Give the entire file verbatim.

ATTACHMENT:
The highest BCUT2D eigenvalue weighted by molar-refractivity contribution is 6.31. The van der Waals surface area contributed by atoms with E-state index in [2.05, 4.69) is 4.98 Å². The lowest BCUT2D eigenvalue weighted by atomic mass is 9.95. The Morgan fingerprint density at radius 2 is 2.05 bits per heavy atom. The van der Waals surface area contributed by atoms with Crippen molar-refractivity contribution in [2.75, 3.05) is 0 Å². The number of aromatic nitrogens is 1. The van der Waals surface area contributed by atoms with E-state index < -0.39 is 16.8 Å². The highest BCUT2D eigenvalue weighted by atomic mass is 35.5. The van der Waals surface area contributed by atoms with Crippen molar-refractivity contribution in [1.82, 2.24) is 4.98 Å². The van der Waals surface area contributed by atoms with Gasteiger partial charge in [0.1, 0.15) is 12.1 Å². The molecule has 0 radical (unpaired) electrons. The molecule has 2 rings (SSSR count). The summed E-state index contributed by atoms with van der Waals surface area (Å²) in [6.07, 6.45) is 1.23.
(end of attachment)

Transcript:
The highest BCUT2D eigenvalue weighted by molar-refractivity contribution is 6.31. The van der Waals surface area contributed by atoms with E-state index in [2.05, 4.69) is 4.98 Å². The lowest BCUT2D eigenvalue weighted by atomic mass is 9.95. The Morgan fingerprint density at radius 2 is 2.05 bits per heavy atom. The van der Waals surface area contributed by atoms with Crippen molar-refractivity contribution in [2.75, 3.05) is 0 Å². The number of aromatic nitrogens is 1. The van der Waals surface area contributed by atoms with E-state index < -0.39 is 16.8 Å². The highest BCUT2D eigenvalue weighted by atomic mass is 35.5. The van der Waals surface area contributed by atoms with Crippen molar-refractivity contribution in [1.82, 2.24) is 4.98 Å². The van der Waals surface area contributed by atoms with Gasteiger partial charge in [0.1, 0.15) is 12.1 Å². The molecule has 0 radical (unpaired) electrons. The molecule has 2 rings (SSSR count). The summed E-state index contributed by atoms with van der Waals surface area (Å²) in [6.07, 6.45) is 1.23.